In my review of Melinda Clayton’s book Appalachian Justice, I compared her writing to the great Flannery O’Connor. If Flannery were alive today, she’d no doubt be reading Clayton’s latest book called Entangled Thorns and singing its praises.
In it, Clayton returns to Cedar Hollow again (think Faulkner’s fictional Yoknapatawpha County). Though the Platte clan from her previous books pay a visit, Clayton paints a portrait of a different family’s woes, that of the Pritchett family–a gun toting, moonshine making, crass bunch (white trash and proud) led by their heavy-handed and abusive patriarch, Junior.
The story focuses on his two daughters, Beth and Naomi, who escaped the clutches both their father and the mountain town had on them by catching a train to Memphis shortly after their brother Luke died. And they never looked back. Naomi became a famous writer. Beth married and had children of her own, but still suffers from the demons of the bottle thanks to her family upbringing which required the children to be taste-testers of the ‘shine until they turned 13.
When a hometown friend named Kay, also the owner of the only diner within fifty miles, writes to the two sisters to inform them their mother is dying and its time to make amends, the siblings plan a hesitant trip back to Cedar Hollow. Here, Beth and her own daughter, Marissa, face their own hardships, thirty year old family secrets are revealed, and the two sisters seek forgiveness with their aging mother.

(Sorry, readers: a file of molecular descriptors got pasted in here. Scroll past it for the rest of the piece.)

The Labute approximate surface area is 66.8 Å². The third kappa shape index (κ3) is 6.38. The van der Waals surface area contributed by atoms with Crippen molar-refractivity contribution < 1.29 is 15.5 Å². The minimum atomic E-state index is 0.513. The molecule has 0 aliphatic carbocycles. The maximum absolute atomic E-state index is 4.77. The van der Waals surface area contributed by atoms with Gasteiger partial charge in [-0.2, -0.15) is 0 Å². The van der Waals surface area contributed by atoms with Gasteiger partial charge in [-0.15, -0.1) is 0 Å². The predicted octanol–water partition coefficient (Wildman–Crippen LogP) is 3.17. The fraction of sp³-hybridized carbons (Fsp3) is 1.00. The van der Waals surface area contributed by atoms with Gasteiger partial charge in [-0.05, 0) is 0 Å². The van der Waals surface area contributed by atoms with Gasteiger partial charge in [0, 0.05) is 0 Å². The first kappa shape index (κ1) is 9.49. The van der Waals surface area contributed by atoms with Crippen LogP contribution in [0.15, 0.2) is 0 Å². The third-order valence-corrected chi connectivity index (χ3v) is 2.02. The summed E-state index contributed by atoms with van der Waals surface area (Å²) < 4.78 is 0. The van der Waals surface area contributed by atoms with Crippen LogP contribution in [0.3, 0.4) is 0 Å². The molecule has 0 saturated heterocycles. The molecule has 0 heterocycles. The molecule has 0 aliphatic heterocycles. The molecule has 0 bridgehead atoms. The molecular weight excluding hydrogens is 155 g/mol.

Entangled Thorns is a gossipy grapevine of voices so true to small town backwoods and church pew chatter, but Clayton captures her characters’ voices perfectly. The entire book is told in the first person point-of-view as chapters alternate between the voices of Beth, Naomi, their mother Geraldine, friend Kay, and Marissa.
It has the essence and Southern drawl of Cleo Threadgood sharing stories with Evelyn Couch in Fannie Flagg’s Whistle Stop Cafe. We see the womanly bonds experienced amongst “steel magnolias” in the beauty shop of Truvy Jones. And we bask in the strong settings that were built from mountain sunsets, frog gigging, creek fishing, ‘shine tasting, and cave dwelling that will have you reminiscing of a man named Mark Twain and the places he took his good ole boys Sawyer and Finn.
Most importantly, this is a book about family heritage – the strains from it we accept because they are in our blood and cannot be changed, the ghosts we ignore but who won’t go away, and the past we wish not to repeat when we start a family of our own. As the title suggests, we sometimes become so entangled in the lives of our parents – whether that be an abusive father or a passive mother – and we try so hard to forget where we came from, that instead we forget who we are. And that’s the beauty of a book like this, or any of Mrs. Clayton’s books for that matter. It reminds us who we are.